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Bill Ramos

  • MDW Reports–New Source Code ZIP File Available

    In my MDW Reports series, I attached V1 of the RDL files in my post - May the source be with you! MDW Report Series Part 6–The Final Edition. Since that post, Rachna Agarwal from MSIT in India updated the RDL files that are ready to go in a single ZIP.

    The reports assume that they will ne uploaded to the Report Manager’s root folder and use a shared data source named MDW. The reports also integrate with the new Query Hash Statistics reports.

    You can download them from my SQLBlog.com download site.



  • SQL Saturday 47 Phoenix February 2011

    Today I presented data collection strategies for SQL Server 2008 at Phoenix SQL Saturday 47. I’ve attached my deck to this post so that you can get the links and references that I presented.

    To learn more about the Data Collector, check out these links.

    Be sure to click on the attachment link to download the slides.



  • SQL Server 2008 Data Collector Proof of Concept

    In this blog post, I will go through the steps needed to prepare for a proof of concept (POC) for using the SQL Server 2008 R2 Data Collector (DC) and Management Data Warehouse (MDW) reports (covered in part 2) to get you up and running. I’ll cover the installation of the new Query Hash Stats collection set from Bart Duncan and how to get the MDW reports installed on your SQL Server Reporting Services (SSRS) server. My assumption for the POC is that you’ll have around 30 systems that you’ll want to monitor.

    Download the Query Hash Statistics Collection Set

    The Query Hash Statistics collection set was created by Bart Duncan of Microsoft. At the tail end of the SQL Server 2008 release cycle, the Manageability team ran out of time to incorporate the late changes that the Engine team made to support the “Query Fingerprint” and “SQL Fingerprint” features. See Bart Duncan’s blog post – “Query Fingerprints and Plan Fingerprints (The Best SQL 2008 Feature That You've Never Heard Of)” for a deep understanding of how this works as well.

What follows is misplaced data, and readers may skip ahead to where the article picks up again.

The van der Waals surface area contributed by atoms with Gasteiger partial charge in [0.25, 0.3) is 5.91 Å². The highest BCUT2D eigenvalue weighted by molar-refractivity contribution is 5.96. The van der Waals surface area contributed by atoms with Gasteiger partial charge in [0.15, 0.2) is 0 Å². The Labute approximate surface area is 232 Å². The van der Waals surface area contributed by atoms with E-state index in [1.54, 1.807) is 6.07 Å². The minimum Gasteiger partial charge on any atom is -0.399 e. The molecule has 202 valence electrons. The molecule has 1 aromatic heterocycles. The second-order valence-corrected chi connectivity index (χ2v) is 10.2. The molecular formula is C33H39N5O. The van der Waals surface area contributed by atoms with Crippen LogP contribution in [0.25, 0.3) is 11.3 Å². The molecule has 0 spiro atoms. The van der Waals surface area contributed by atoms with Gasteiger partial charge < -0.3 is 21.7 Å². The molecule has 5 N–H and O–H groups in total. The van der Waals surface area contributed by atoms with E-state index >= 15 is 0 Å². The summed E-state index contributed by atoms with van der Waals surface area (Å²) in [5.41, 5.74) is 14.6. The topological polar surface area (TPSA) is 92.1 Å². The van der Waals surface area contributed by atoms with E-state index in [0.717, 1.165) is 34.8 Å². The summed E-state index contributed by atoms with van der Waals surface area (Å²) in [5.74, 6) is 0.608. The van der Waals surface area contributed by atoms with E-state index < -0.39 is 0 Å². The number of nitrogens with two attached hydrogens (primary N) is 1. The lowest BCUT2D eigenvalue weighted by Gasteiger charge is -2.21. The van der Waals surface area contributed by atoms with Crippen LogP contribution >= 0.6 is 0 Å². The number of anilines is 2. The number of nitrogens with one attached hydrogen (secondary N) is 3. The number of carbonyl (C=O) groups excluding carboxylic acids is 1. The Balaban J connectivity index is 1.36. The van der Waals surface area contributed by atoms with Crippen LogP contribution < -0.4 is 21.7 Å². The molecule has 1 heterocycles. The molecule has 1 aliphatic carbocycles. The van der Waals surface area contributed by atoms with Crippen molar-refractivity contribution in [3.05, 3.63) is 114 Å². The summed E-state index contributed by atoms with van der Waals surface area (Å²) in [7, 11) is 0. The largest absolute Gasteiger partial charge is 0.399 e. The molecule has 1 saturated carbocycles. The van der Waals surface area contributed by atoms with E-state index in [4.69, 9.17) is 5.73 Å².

What it this means for the Data Collector is that the collection of Query Plans and Text is highly optimized with the new Query Hash Statistics collection set. In addition, Bart has created a set of reports which offers more insight into the most expensive queries running on your system.

    Download the Query Hash Statistics project and unzip the files to a shared location accusable by the computer hosting the MDW and the computers hosting the SQL Server database engines that you’ll collect data from.

    Getting Started with Data Collection

    I’m going to assume that you’ve already installed SQL Server 2008 or SQL Server 2008 R2 Database Engine and Management Tools. Optionally you can install Reporting Services for running the RDL files that I’ll provide.

    The MSDN topic “Getting Started with the Data Collector”, goes over the basic steps for creating the Management Data Warehouse database and the Data Collector, but there a few things that you should know before you begin.

    • Plan on Centralized Collection. The MDW has the most value when the database is on server that is not used for your production workloads. The Data Collector is designed with this configuration in mind. This eliminates most of the “Heisenberg Observer Effect”. If you already have a SQL Server instance running System Center Operations Manager, I recommend putting the MDW database there as a single management host. The instance doesn’t need too much power, just plenty of disk space available.